I received a PhD in robotics from the Faculty of Electrical Engineering, University of Ljubljana, Slovenia in 2015. I conducted my PhD studies at the Department for Automation, Biocybernetics and Robotics, Jožef Stefan Institute in Ljubljana from 2011 to 2015, and at the Department of Brain-Robot Interface, ATR Computational Neuroscience Laboratories in Kyoto, Japan in 2013 and 2014. I was with the Human-Robot Interfaces and Physical Interaction Lab, Advanced Robotics, Italian Institute of Technology in Genoa, Italy from 2015 to 2018. Since 2019, I am an Assistant Professor at the Department of Cognitive Robotics, Delft University of Technology in the Netherlands.
Cognitive Robotics, TU Delft
2628 CD, Delft
+31 15 27 85695
I have always been fascinated by robotics and its impact on human society. While the engineering side of robotics has been my passion from early childhood, I gradually became more and more interested also in the impact of robots on human society. Therefore, focus on the control of physical human-robot interaction and explore its various application areas, such as collaborative industrial manipulators, teleoperation, humanoid robots and exoskeletons. My primary drive in this is to move the robots out of the highly controlled industrial environments and furnish them with the ability to physically interact with humans in unstructured and unpredictable environments. However, the ability to physically interact with the humans and environment in a safe manner is not enough for me. In my vision, the robot should be able to meaningfully collaborate with the humans to perform various tasks, learn from the humans during the collaboration, and dynamically adapt to ongoing changes in the environment.
In hazardous, hard and mundane tasks, I see that human-robot collaboration is merely a transitional solution until we achieve robot-robot collaboration with comparable results, since at the moment and in near-future the robot artificial intelligence (AI) is still way inferior to human cognitive capabilities. Therefore, in such tasks, my vision is to combine the advantages of the robot (i.e., high speed, payload and precision) with human strong points (i.e., superior cognitive capabilities and adaptability). Nevertheless, on a society level and in many other daily tasks, I believe the human-robot collaboration principle and keeping humans involved in work is essential. I think robots should not take over all of the work from humans, since I see work as one of the key elements of society; the element that gives us a strong sense of purpose and our value to human society. Without human-robot teamwork, I feel that human society cannot properly function, and humans not having meaningful work can be detrimental to individual humans’ mental and physical health.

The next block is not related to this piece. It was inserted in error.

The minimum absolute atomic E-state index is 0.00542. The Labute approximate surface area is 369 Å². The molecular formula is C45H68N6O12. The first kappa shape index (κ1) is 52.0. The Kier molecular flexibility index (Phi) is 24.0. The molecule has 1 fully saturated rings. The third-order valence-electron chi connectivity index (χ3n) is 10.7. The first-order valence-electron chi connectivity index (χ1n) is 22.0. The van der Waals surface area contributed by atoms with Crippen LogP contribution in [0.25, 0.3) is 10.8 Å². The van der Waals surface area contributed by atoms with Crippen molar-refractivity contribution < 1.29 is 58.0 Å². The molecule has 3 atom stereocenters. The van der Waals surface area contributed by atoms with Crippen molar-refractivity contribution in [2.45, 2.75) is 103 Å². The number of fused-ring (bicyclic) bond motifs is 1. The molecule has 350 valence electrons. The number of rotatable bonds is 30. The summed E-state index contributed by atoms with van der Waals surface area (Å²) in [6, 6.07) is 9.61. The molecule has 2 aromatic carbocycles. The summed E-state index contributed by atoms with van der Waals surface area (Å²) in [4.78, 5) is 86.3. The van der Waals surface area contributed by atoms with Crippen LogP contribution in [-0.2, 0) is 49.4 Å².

My view on research
As a roboticist, I consider myself an engineer first and foremost, since robotics is essentially an engineering discipline, not a scientific discipline. Engineering is often looked down on (compared to science) and confused with implementation and technician work. I am sure everyone heard of the expression "rocket science". Yet, rocketry is not science but engineering! So what is the difference between engineering and science?
In my view (see the figure), these are two complementary and equally important research processes. Simple distinction: science explains something that already exists but we do not yet understand, while engineering creates/invents something that does not yet exist. Examples of scientific process output: explaining gravity, understanding the human brain function, and comparison/analysis of the performance of two systems. Examples of engineering process output: a new robot design, a new control method/algorithm, and a new device (e.g., an aeroplane). Yes, there are animals that can fly in nature but none of them is really structured, propelled, or flying in the way an aeroplane does.
Engineering and science complement each other by using each other's outputs as inputs for the respective new research processes. For example, the science leading to a better understanding of light reflection in nature was then used by engineering to create a microscope (a device not existing in nature at that point). Then, the microscope was used as a tool that enabled new scientific discoveries (i.e., understanding/insights) in biology that were not possible before. Therefore, engineering and scientific processes close in a circle and are dependent on (if not essential to) each other.